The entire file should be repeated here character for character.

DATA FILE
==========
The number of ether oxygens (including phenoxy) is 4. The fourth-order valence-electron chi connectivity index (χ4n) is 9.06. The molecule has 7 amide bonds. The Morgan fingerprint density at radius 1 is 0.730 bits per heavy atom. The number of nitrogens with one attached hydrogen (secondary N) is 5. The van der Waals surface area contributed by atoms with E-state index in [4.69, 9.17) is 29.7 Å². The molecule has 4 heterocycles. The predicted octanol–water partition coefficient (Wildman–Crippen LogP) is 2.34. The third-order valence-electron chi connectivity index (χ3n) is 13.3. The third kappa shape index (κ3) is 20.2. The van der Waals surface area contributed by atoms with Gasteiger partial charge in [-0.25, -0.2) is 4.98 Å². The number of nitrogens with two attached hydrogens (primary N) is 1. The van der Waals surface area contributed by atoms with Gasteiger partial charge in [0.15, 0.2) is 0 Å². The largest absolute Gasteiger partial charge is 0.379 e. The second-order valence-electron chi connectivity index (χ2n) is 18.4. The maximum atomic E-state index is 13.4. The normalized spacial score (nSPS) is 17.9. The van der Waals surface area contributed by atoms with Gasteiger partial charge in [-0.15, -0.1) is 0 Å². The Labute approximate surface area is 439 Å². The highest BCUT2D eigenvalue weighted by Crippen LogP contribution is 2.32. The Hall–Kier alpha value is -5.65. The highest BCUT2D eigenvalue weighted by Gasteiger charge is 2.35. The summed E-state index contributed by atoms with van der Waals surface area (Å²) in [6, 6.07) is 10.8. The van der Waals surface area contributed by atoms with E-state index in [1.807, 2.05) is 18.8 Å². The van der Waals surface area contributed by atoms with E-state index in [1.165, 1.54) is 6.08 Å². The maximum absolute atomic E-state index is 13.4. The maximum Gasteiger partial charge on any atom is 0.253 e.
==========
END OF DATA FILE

The number of ether oxygens (including phenoxy) is 4. The fourth-order valence-electron chi connectivity index (χ4n) is 9.06. The molecule has 7 amide bonds. The Morgan fingerprint density at radius 1 is 0.730 bits per heavy atom. The number of nitrogens with one attached hydrogen (secondary N) is 5. The van der Waals surface area contributed by atoms with E-state index in [4.69, 9.17) is 29.7 Å². The molecule has 4 heterocycles. The predicted octanol–water partition coefficient (Wildman–Crippen LogP) is 2.34. The third-order valence-electron chi connectivity index (χ3n) is 13.3. The third kappa shape index (κ3) is 20.2. The van der Waals surface area contributed by atoms with Gasteiger partial charge in [-0.25, -0.2) is 4.98 Å². The number of nitrogens with two attached hydrogens (primary N) is 1. The van der Waals surface area contributed by atoms with Gasteiger partial charge in [0.15, 0.2) is 0 Å². The largest absolute Gasteiger partial charge is 0.379 e. The second-order valence-electron chi connectivity index (χ2n) is 18.4. The maximum atomic E-state index is 13.4. The normalized spacial score (nSPS) is 17.9. The van der Waals surface area contributed by atoms with Gasteiger partial charge in [-0.15, -0.1) is 0 Å². The Labute approximate surface area is 439 Å². The highest BCUT2D eigenvalue weighted by Crippen LogP contribution is 2.32. The Hall–Kier alpha value is -5.65. The highest BCUT2D eigenvalue weighted by Gasteiger charge is 2.35. The summed E-state index contributed by atoms with van der Waals surface area (Å²) in [6, 6.07) is 10.8. The van der Waals surface area contributed by atoms with E-state index in [1.807, 2.05) is 18.8 Å². The van der Waals surface area contributed by atoms with E-state index in [1.165, 1.54) is 6.08 Å². The maximum absolute atomic E-state index is 13.4. The maximum Gasteiger partial charge on any atom is 0.253 e.